One of the things we love to do when we go out is to try our favorite fast food items. When you live in a small state like Himachal Pradesh, your choice of such items is somewhat different from the people who live in Metropolitan Cities and more developed states. We do like McDonald’s, KFC, Domino’s and Pizza Hut, etc but what satisfies our taste buds and makes our mouth water just by the thought of it is something else. Most of the towns in Himachal Pradesh don’t have these American fast-food chains to serve their iconic meals except for our Capital Shimla, Solan, Dharamshala, etc but it doesn’t really matter here. Every town has its own specialty in terms of fast food and people can’t get enough of them and just keep coming up whenever they feel like it. So today we are going to tell you about “8 fast food items which Himachalis love and this doesn’t include Pizza or Burger”
It has spread to other neighboring countries with the influx of the Tibetan diaspora. There are typically two types of momo, steamed and fried along with various preferences. Momo is usually served with a dipping sauce (locally called chutney), normally made with tomato as the base ingredient. Traditionally, meat is the main filling but in India, most people go for veg fillings with tofu, paneer, mashed potatoes as an additional filling. There is a very interesting thing that if there are multiple momo shops in your town then the taste of each and everyone is quite unique. If you get soup free with a plate of momo then you are lucky! 😉
The word “Chow mein” literally means “fried noodles”. In India, it was introduced by the Chinese of Calcutta. There is an Indian variant, vegetable chow mein, which consists of noodles with cabbage, bamboo shoots, pea pods, green peppers, and carrots. Kolkata has its own variant that is called Calcutta Chow Mein or Calcutta Chowmin that also includes green chili, chili garlic, or hot garlic. In Himachal, the shop which makes momos is most probably also famous for their chow mein and spring rolls. I believe it is the first Chinese fast food item for people who were born in ’90s. :p
These are a large variety of filled, rolled appetizers or dim sum found in East Asian and Southeast Asian cuisine. The name is a literal translation of the Chinese “chūn juǎn” meaning “spring roll”. The kind of wrapper, fillings, and cooking technique used, as well as the name, vary considerably within this large area, depending on the region’s culture. In India, spring rolls are made by stuffing veggies and chow mein altogether inside the wrapper and are then fried.
ORIGIN: MIDDLE EAST
Yes, Samosa is not an Indian delicacy. (Shocked?) 😀
It was introduced in the Indian subcontinent in the 13th or 14th century by Central Asian traders. Since then its popularity kept on growing and from being a dish which only royals tasted in the very beginning to become a household favorite in modern times. Even though we have so many options to choose from in case we want to eat something but even then we can’t stop ourselves from eating Samosas if it just crossed our mind.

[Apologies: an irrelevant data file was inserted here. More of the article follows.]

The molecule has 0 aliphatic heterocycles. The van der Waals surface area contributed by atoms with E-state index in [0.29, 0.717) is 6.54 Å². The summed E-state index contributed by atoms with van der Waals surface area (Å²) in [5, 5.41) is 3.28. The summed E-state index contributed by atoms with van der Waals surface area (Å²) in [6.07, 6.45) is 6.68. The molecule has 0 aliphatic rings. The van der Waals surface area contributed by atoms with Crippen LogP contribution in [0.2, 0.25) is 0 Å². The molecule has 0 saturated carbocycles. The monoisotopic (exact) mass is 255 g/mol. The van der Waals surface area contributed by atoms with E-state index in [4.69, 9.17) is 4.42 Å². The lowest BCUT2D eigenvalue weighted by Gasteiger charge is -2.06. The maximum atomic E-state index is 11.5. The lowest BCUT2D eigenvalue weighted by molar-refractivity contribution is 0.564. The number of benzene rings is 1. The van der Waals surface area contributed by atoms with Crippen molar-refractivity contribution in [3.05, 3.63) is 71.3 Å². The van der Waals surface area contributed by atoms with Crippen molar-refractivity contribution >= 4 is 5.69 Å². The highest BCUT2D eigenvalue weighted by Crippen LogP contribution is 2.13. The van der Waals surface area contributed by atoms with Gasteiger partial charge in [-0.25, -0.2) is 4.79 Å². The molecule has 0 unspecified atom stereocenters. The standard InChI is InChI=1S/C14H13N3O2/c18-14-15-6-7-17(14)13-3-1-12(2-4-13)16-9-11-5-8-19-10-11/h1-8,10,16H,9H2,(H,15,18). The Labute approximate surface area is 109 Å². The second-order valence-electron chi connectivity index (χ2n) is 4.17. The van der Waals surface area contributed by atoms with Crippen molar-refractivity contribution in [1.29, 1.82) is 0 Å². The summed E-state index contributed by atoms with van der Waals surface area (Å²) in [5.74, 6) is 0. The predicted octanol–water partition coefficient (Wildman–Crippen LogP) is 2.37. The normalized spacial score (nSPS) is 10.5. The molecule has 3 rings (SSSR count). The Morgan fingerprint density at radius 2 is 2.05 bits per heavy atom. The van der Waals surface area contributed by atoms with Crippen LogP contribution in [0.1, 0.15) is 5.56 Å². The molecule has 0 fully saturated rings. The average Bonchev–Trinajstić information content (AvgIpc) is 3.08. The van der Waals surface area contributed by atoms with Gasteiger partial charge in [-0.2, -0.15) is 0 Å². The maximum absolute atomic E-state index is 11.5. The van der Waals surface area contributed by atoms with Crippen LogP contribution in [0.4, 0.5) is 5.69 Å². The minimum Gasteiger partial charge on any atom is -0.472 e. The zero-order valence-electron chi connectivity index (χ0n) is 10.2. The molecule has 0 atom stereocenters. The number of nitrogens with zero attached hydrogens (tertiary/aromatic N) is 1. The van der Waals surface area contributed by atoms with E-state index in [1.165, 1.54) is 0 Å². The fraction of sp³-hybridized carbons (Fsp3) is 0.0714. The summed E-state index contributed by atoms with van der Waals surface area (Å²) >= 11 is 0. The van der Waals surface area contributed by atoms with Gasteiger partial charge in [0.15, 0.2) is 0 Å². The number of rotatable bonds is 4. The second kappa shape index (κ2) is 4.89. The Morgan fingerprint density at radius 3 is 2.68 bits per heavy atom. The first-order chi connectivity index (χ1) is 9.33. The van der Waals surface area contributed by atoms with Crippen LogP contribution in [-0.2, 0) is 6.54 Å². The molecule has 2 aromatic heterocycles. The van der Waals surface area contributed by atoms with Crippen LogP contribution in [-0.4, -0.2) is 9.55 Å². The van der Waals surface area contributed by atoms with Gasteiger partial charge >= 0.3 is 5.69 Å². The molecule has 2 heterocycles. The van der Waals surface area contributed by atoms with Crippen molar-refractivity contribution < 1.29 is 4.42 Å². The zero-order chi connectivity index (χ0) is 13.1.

Samosas were my favorite when I was in primary school and whenever the bell for the lunchtime rung, I used to go to Vikas Bhaiya’s shop which was famous for their Samosas in the small town called “Dadahu” which is located next to Renuka Ji Lake and 35 Kms away from Nahan.
ORIGIN: Indian Subcontinent(Most Probably)
There is no actual proof of its place of origin through the term was first used in 1951 and the alternative term “Panipuri” was used in 1955. It is known by different names all over India such as “Phuchhka” in East India, “Golgappa” in North India, “Pani Puri” in Andhra Pradesh and Telangana, and “GupChup ” in Odisha.
It consists of a round, hollow puri, fried crisp and filled with a mixture of flavored water (commonly known as Imli Pani), tamarind chutney, chili, chaat masala, potato, onion, and chickpeas.
ORIGIN: India(U.P. to be precise)
Chaat is typically served at road-side tracks from stalls or food carts in India, Pakistan, Nepal, and Bangladesh. The word derives from Hindi चाट which means “tasting” a delicacy. The original chaat is a mixture of potato pieces, crisp fried bread Dahi Vada or Dahi Bhalla, gram or chickpeas, and tangy-salty spices, with sour home-made Indian chilly and saunth (dried ginger and tamarind sauce), fresh green coriander leaves, and yogurt for garnish. Other popular variants included aloo tikkis or samosa (garnished with onion, coriander, hot spices, and a dash of curd), bhel puri, dahi puri, panipuri, dahi vada, papri chaat, and sev puri.
There are so many types of Chaat and you can read about them here
A bakery in Shimla which goes by the name of “Krishna Bakery” is nationwide famous for its Kurkez. People who visit Shimla or lives in Shimla know how delicious this delicacy is. It is served with mayonnaise, Red Chatni, and Green Chatni along with cabbage dressing.
Siddu is a popular Himachali dish which nowadays is also served as a fast-food in different parts of Himachal. It is basically made by fermenting a dough of wheat flour for several hours and later partly cooked on flame/bonfire and finally in steam. It is mainly served with hot ghee, green mint, and red chutney. There are 2 versions of Siddu, one is sweet and the other one is savory.
It is prevalent in the Kullu, Manali, Mandi, Rohru, and Shimla regions of Himachal Pradesh.
So these were the “8 fast food items Himachalis love and this doesn’t include Pizza or Burger“. If you like this article then share it with your friends and family members. Also, tell us about any other fast food items that we might have missed. 😉